Congratulations to Camille Troyer and Jessica Bixby, who will be representing the state of Washington December 5 & 6 in the national American Society of Health-System Pharmacists Clinical Skills Competition.
The CSC, an interactive, team-based analysis of clinical scenarios for hospital and health-system pharmacists, provides PY2, PY3 and PY4 pharmacy students the opportunity to enhance their skills in collaborative practice with physicians in providing direct patient care. Comprised of pharmacy teams representing schools all over the country, the competition will be showcased this weekend during the ASHP’s annual December Mid-Year Clinical Meeting.
UWSOP Professor of Pharmacy Doug Black (along with fellow Professor of Pharmacy Lingtak-Neander Chan) has served as a local ASHP judge and mentor for nearly two decades, and the local competition this year hosted a record turnout with 46 teams and a total of 92 students participating – nearly a quarter of the SOP student body.
Doug notes a couple of contributing factors regarding this year’s increased participation.
“The student leaders who put this together do a really good job of promotion,” he said. “And I also think our students understand that the work they do here helps when they apply for residencies or jobs. It’s a recognized accomplishment they can put on their resume.”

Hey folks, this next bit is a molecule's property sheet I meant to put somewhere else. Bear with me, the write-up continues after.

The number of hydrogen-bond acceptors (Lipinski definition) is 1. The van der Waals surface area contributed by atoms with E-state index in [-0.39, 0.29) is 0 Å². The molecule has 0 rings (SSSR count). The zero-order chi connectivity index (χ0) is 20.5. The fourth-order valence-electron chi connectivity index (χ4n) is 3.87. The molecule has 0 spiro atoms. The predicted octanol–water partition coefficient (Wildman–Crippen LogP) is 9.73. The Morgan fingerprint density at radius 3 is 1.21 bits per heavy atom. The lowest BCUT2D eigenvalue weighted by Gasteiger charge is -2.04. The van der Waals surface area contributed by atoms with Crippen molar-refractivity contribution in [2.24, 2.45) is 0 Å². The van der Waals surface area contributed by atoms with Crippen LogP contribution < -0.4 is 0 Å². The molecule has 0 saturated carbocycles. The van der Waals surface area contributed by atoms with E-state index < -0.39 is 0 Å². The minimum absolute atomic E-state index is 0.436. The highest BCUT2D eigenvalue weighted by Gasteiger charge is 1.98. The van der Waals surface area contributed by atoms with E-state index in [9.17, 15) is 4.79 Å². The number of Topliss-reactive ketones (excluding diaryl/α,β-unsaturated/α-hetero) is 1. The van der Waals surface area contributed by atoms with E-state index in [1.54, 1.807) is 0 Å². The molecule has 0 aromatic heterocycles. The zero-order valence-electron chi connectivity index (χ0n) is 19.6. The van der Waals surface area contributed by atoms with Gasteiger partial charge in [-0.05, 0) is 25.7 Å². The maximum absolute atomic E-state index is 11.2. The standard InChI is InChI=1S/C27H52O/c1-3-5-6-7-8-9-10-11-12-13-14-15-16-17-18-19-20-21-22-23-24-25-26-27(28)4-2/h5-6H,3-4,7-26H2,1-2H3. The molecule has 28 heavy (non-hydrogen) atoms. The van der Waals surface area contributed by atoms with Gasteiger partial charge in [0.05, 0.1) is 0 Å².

Though Camille Troyer and Jessica Bixby emerged victorious and will represent UWSOP in the upcoming national competition, Doug and his colleagues have a lot of appreciation for all students who work so hard to prepare and compete in the event, as they take time out of an already-packed schedule of classroom and research lab work, year after year.
“It takes a lot of courage on the students’ part to jump into this thing, particularly as PY2 students,” he said. “These cases are difficult, and only the PY4s have completed their therapeutics – yet they all jump in and give it their best. I admire them for that.”
Though it would be nice to win the competition this year (the School’s last national victory was in 2011), Doug says the true reward is watching students and teams grow year after year.
“For me, as a professor, watching them get better over four years is just great evidence that people really do learn here,” he said. “For Lingtak and I, to see them evolve is really gratifying. I wish all faculty could see that – it makes you feel good about what you do.”
For more information on the event: